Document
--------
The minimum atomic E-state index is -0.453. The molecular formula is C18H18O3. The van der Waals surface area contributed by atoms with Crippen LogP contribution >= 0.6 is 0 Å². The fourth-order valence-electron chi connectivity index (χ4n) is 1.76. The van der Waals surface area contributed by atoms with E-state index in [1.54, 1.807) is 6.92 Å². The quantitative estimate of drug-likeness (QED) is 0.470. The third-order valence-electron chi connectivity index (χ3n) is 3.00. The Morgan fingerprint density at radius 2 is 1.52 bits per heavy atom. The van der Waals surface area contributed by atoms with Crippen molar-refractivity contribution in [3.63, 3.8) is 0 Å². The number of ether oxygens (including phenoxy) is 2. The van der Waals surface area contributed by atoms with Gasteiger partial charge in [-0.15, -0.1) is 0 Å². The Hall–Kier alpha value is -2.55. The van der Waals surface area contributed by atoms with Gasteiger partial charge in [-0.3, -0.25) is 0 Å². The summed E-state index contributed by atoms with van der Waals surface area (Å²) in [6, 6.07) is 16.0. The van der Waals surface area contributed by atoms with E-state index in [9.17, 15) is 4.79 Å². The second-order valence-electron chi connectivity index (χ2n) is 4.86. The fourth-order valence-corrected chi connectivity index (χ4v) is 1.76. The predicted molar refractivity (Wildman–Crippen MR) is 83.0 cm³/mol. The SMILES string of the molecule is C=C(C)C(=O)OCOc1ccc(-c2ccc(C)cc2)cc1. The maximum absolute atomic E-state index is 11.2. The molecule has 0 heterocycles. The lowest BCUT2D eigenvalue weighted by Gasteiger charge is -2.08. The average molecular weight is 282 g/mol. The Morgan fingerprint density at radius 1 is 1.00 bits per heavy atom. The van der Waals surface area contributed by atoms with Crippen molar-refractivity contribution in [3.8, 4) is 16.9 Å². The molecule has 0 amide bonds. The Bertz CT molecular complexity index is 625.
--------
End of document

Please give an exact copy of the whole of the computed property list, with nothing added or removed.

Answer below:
The minimum atomic E-state index is -0.453. The molecular formula is C18H18O3. The van der Waals surface area contributed by atoms with Crippen LogP contribution >= 0.6 is 0 Å². The fourth-order valence-electron chi connectivity index (χ4n) is 1.76. The van der Waals surface area contributed by atoms with E-state index in [1.54, 1.807) is 6.92 Å². The quantitative estimate of drug-likeness (QED) is 0.470. The third-order valence-electron chi connectivity index (χ3n) is 3.00. The Morgan fingerprint density at radius 2 is 1.52 bits per heavy atom. The van der Waals surface area contributed by atoms with Crippen molar-refractivity contribution in [3.63, 3.8) is 0 Å². The number of ether oxygens (including phenoxy) is 2. The van der Waals surface area contributed by atoms with Gasteiger partial charge in [-0.15, -0.1) is 0 Å². The Hall–Kier alpha value is -2.55. The van der Waals surface area contributed by atoms with Gasteiger partial charge in [-0.3, -0.25) is 0 Å². The summed E-state index contributed by atoms with van der Waals surface area (Å²) in [6, 6.07) is 16.0. The van der Waals surface area contributed by atoms with E-state index in [9.17, 15) is 4.79 Å². The second-order valence-electron chi connectivity index (χ2n) is 4.86. The fourth-order valence-corrected chi connectivity index (χ4v) is 1.76. The predicted molar refractivity (Wildman–Crippen MR) is 83.0 cm³/mol. The SMILES string of the molecule is C=C(C)C(=O)OCOc1ccc(-c2ccc(C)cc2)cc1. The maximum absolute atomic E-state index is 11.2. The molecule has 0 heterocycles. The lowest BCUT2D eigenvalue weighted by Gasteiger charge is -2.08. The average molecular weight is 282 g/mol. The Morgan fingerprint density at radius 1 is 1.00 bits per heavy atom. The van der Waals surface area contributed by atoms with Crippen molar-refractivity contribution in [3.8, 4) is 16.9 Å². The molecule has 0 amide bonds. The Bertz CT molecular complexity index is 625.